Disadvantages Of Low-e Glass

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Disadvantages Of Low-e Glass

At the outset, let me say this - on the whole, there are very few disadvantages of low e glass. It is the reason that nearly 70% to 80% of all new and replacement windows sold today come standard with some form of low-e. Despite this, there are a few disadvantages of low e glass that you should aware of before you start window shopping. (Get it - window shopping - I digress.) First off, let's do a quick primer on low-e glass itself.

Dane - Site Editor - Page Updated In November, 2023

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Low-e glass is an exterior coating applied to the glass during the manufacturing process that allows sunlight to pass through, while reflecting heat (UV rays). The result is a more energy efficient window from the older clear glass used in past decades.

The exterior coating contains metallic particles that help to refract the heat from incoming UV rays. (I once read an extensive article on these metallic properties, but I more or less forgot most of it - and it wasn't all that important anyway.) Please note: low-e glass is NOT like a car window tint, which simply darkens the glass.

These coatings (often multiple coatings) can have different densities and/or consistencies that can alter the amount of heat that enters through the glass. They can also stack the layers in different ways to change how the heat and light are directed.

Disadvantages of Low E Glass: Darker Tint

Life is a trade off and window glass is no exception. Low-e coatings darken the glass pane. How much? For a single coating - not all that much. It’s usually not a big concern for the majority of homeowners. However, as you get into the higher end low-e glass that might contain three or four coatings, this darker tint can be quite noticeable. For some homeowners, it really bugs them visually. For others who live in homes that lack natural sunlight, it can be a big detractor.

Disadvantages of Low E Glass: Green Tint

Glass with multiple low-e coatings can take on a green tint that really bothers certain homeowners. This is one reason it’s so important to see the glass in person prior to ordering it. If you do have a problem with this green-ish tint, ask the sales rep what other glass options they have that might not take on this greenish tint.

Disadvantages of Low E Glass: Cost

Like all upgrades and add ons, low-e will add to the per window cost. A standard low-e upgrade might run $50 per/window - this is for windows that don’t come standard with low-e coatings, which as I stated at the outset is a lot. For a two or three coating upgrade, expect to pay $75 per/window. Finally, upgrading to a premium 4 coating low-e glass, consumers can expect to pay roughly $100 per/window. As with all things in the replacement window industry, these prices will vary by manufacturer. For instance, an expensive seller like Renewal might charge double this price. Check out our Renewal By Andersen complaints page to see some examples of expensive bids and upgrade costs.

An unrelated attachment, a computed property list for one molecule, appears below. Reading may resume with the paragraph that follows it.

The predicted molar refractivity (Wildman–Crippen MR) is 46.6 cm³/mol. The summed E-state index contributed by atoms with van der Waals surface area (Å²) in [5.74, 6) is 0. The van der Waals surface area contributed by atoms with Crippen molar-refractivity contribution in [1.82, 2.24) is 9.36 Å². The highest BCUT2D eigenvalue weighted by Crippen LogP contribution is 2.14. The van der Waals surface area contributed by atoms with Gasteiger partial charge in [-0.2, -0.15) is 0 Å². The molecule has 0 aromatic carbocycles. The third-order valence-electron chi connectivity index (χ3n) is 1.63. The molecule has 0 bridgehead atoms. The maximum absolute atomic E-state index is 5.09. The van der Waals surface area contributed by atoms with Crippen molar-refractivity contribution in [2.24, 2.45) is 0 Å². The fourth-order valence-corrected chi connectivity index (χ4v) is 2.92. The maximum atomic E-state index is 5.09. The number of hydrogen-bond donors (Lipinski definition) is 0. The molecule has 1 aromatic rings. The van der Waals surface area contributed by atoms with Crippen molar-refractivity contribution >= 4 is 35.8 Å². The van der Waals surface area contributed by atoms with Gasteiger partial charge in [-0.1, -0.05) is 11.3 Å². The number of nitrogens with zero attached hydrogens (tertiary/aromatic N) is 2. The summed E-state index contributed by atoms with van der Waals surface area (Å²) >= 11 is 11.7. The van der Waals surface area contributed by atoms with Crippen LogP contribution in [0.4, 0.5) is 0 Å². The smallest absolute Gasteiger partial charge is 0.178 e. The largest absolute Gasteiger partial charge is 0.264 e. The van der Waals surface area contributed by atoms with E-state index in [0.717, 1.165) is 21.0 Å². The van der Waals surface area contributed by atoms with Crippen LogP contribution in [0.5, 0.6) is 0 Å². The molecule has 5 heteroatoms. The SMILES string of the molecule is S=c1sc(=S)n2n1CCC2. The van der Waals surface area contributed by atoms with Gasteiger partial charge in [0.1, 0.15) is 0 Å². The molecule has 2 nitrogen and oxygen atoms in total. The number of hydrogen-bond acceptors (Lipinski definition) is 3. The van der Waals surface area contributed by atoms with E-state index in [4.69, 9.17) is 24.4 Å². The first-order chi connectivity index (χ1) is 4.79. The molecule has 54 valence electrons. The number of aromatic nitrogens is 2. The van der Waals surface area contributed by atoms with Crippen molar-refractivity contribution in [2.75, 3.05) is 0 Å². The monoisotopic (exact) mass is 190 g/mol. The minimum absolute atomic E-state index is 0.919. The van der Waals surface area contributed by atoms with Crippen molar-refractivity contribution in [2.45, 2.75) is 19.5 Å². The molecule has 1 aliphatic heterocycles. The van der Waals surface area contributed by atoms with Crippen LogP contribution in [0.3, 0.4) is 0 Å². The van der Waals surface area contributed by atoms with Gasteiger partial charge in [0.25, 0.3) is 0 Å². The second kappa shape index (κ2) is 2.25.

Low E Glass Options

Dear Mr Dane, I have filled out the form on your site. Your opinion matters!!! Thank you so much for your great support.

I am having a difficult time to understand how to choose the right Low-E coatings for our windows. My husband and I like the clear glass windows very much, however we understand the importance of the Low-E for energy efficiency.

I am doing my research on the Cardinal Glass Company's website and I read about the Low-E 272 and Low-E 366, they sound good on the paper, but are they good options for the Atlanta, GA area? Are they too dark?

I am sending you a screenshot of the glass package options for one of the windows we are considering (Sunrise Restorations). Would you please share with us your expertise and guide us to the best option for our location?

I am also sending you a picture I took of my neighbor's house during a sunny day at 11:19am, it is located right in front of my house, so you can see that during the morning time and early afternoon the sun shines on my neighbor's house and later in the afternoon it shines on our side. Will that plays a row on how we choose the Low-E coating?

Thank you for your time and have a wonderful week!

Dulce - Homeowner - from 2023

[Site Editor's Answer]

Hi Dulce. So I tend to think that low-e 272 is the best option for providing comfort year round and thermal performance. There are too many what ifs for me with glass -- season, where they face, times of day. There are going to be trade offs that you could spend weeks analyzing and not necessarily coming up with any "magic pill". Then there is the darker tint issue by going with a low-e 366.

If it is a concern, I would absolutely find a showroom near you that has samples of the glass so that you can see what it would look like if you went with low-e 366 on the windows that get full time sun exposure (south facing).

What does the Sunrise sales person say? I feel like they deal with a certain area year in and year out and they have a pretty good pulse on the best options - or if you have to mix and match at all...

Dane - Site Editor - from 2023

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